As a general rule, within its borders each individual state holds title to the beds of water bodies that were navigable at the time of its statehood, and has jurisdiction to regulate activity upon those waters. State authority over navigable waters is not absolute, however; in a previous post, for example, I discussed the limits imposed by the public trust doctrine. The “navigational servitude” is another important constraint on state power. It flows from the Commerce Clause and asserts “the paramount power of the United States to control [navigable] waters for purposes of navigation in interstate and foreign commerce.” This power justifies, for example, the acquisition and holding of private lands “to deepen the water . . . or to use them for any structure which the interest of navigation, in [the government’s] judgment, may require.” When validly exercised, the navigational servitude excuses the federal government even from the Fifth Amendment’s Takings Clause, because “the damage sustained does not result from taking property from riparian owners within the meaning of the Fifth Amendment but from the lawful exercise of a power to which the interests of riparian owners have always been subject.” Today, however, the navigational servitude has largely retreated into obscurity. It is often viewed as a relic from a bygone era when rivers were the nation’s primary mode of commerce and long-distance travel.
The advent of emerging technologies that will make water travel more attractive may catapult the navigational servitude to renewed prominence. In the not-too-distant future, transformational technologies like hovercraft and airships may become common modes of commercial and public travel over navigable waters. Integrating the resulting water-based activity into our legal and social systems would require involvement at all levels of governance, including the courts. In fact, a fascinating example of a related dispute has already reached the United States Supreme Court.
Conceivably, both hovercraft and airships could revolutionize water travel for personal and commercial purposes. Hovercraft, smaller vehicles that slide on a pressurized current of air about nine inches above the surface, are able to fly smoothly over land, still or swift water, flooded or frozen rivers, and thin or broken ice at average speeds of 35 mph or more, and maximum speeds that are much higher. Advocates claim that hovercraft are among the most environmentally friendly modes of travel, using less energy and generating less carbon emissions than comparable craft. Future versions may be powered by hydrogen-electric motors. For longer trips or larger cargos, airships may be the answer. Manufacturers have been working for decades to develop them, and now claim that they offer significant reductions in fuel consumption compared to other air vehicles, while remaining significantly faster than today’s land and sea transportation systems. Increased traffic on water networks would also ease roadway congestion. No doubt, however, broad-based use of hovercraft and airship would require the construction of significant infrastructure, and the navigational servitude could play a role in those efforts.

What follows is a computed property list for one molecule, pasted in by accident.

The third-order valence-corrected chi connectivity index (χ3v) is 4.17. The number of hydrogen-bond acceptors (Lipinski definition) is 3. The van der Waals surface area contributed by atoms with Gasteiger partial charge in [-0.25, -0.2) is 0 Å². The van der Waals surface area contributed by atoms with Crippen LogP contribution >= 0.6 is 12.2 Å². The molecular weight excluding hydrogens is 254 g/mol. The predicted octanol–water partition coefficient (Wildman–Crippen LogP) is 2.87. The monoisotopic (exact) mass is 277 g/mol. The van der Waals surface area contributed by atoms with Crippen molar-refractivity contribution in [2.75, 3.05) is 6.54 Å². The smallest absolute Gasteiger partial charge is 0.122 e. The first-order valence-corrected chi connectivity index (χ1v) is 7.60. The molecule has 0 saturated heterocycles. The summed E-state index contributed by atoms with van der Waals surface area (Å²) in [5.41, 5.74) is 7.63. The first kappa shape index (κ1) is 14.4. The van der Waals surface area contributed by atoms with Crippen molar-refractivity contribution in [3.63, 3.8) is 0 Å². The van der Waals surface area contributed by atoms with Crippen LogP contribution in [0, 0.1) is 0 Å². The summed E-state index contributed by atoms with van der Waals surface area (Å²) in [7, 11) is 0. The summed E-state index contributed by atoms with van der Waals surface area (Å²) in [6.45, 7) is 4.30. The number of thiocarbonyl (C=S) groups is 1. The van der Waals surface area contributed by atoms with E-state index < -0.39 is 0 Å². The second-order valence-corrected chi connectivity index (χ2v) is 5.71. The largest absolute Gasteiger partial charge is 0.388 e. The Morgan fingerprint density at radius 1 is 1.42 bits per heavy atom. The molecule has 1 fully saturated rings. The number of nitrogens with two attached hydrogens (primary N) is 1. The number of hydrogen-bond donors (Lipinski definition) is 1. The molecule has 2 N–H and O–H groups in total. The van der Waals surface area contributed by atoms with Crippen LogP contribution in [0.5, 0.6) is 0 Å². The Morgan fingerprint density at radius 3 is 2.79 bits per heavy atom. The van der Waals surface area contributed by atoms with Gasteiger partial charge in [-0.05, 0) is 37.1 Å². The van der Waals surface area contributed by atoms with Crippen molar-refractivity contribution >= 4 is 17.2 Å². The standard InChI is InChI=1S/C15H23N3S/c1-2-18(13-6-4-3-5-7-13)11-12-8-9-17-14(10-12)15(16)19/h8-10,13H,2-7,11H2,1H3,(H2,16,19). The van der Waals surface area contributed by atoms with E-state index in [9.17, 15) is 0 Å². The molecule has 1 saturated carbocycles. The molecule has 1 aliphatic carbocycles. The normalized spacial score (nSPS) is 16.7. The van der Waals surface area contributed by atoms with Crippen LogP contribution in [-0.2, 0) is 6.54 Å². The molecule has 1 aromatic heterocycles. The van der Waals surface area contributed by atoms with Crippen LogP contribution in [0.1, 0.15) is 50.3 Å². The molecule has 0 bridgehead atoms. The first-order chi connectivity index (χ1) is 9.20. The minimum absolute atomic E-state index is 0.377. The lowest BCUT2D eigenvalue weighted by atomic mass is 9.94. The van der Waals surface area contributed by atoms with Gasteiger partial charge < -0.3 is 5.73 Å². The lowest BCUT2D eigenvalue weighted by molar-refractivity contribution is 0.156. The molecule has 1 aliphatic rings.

Related issues have already reached the United States Supreme Court. In January 2016, the Court heard oral arguments on the question of whether the National Park Service may regulate hovercraft activities on rivers within national parks in the state of Alaska. The merits of the case are tied up in whether the Alaska National Interest Lands Conservation Act (ANILCA) pre-empts such regulation, but the Ninth Circuit’s underlying opinion recognized that even if ANILCA requires that result, “the Federal Government would still retain significant authority to regulate [hovercraft] activities . . . by virtue of its dominant navigational servitude . . . .” If, indeed, the servitude is a valid basis to prohibit hovercraft use in national parks, it could conceivably also authorize and regulate the use of similar craft – and even to create supporting infrastructure – on non-park lands. Whether the servitude is triggered only by activity in the water, as opposed to above it, is no doubt only one of the many interesting questions that courts will face.
(Hat tip to Professor Michael McChrystal, who brought the increasing relevance of airships to my attention in a recent conversation.)
 See PPL Montana, LLC v. Montana, — U.S. —, 132 S.Ct. 1215 (2012). As early as 1842, for example, the Supreme Court confirmed that as a constitutional matter, the original 13 states “hold the absolute right to all their navigable waters and the soils under them. Martin v. Lessee of Waddell, 16 Pet. 367, 410, 10 L.Ed. 997 (1842). This right has since been extended to all of the states that subsequently entered the Union as a necessary consequence of the “equal footing doctrine,” which directs that all states are coequal sovereigns. E.g., Lessee of Pollard v. Hagan, 3 How. 212, 228-29, 11 L.Ed. 565 (1845).
 Oregon ex rel. State Land Bd. V. Corvallis Sand & Gravel Co., 429 U.S. 363, 374 (1977).
 United States v. Cherokee Nation of Oklahoma, 480 U.S. 700, 704-05 (1987) (citing Lewis Blue Point Oyster Cultivation Co. v. Briggs, 229 U.S. 82, 88 (1913)).
 United States v. Rands, 389 U.S. 121, 123 (1967).
 Sturgeon v. Frost, No. 14-1209 (Argument held January 20, 2016).
 Sturgeon v. Masica, 768 F.3d 1066 (9th Cir. 2014) (citing Alaska v. United States, 545 U.S. 75, 116-17) (Scalia, J., concurring in part and dissenting in part)).
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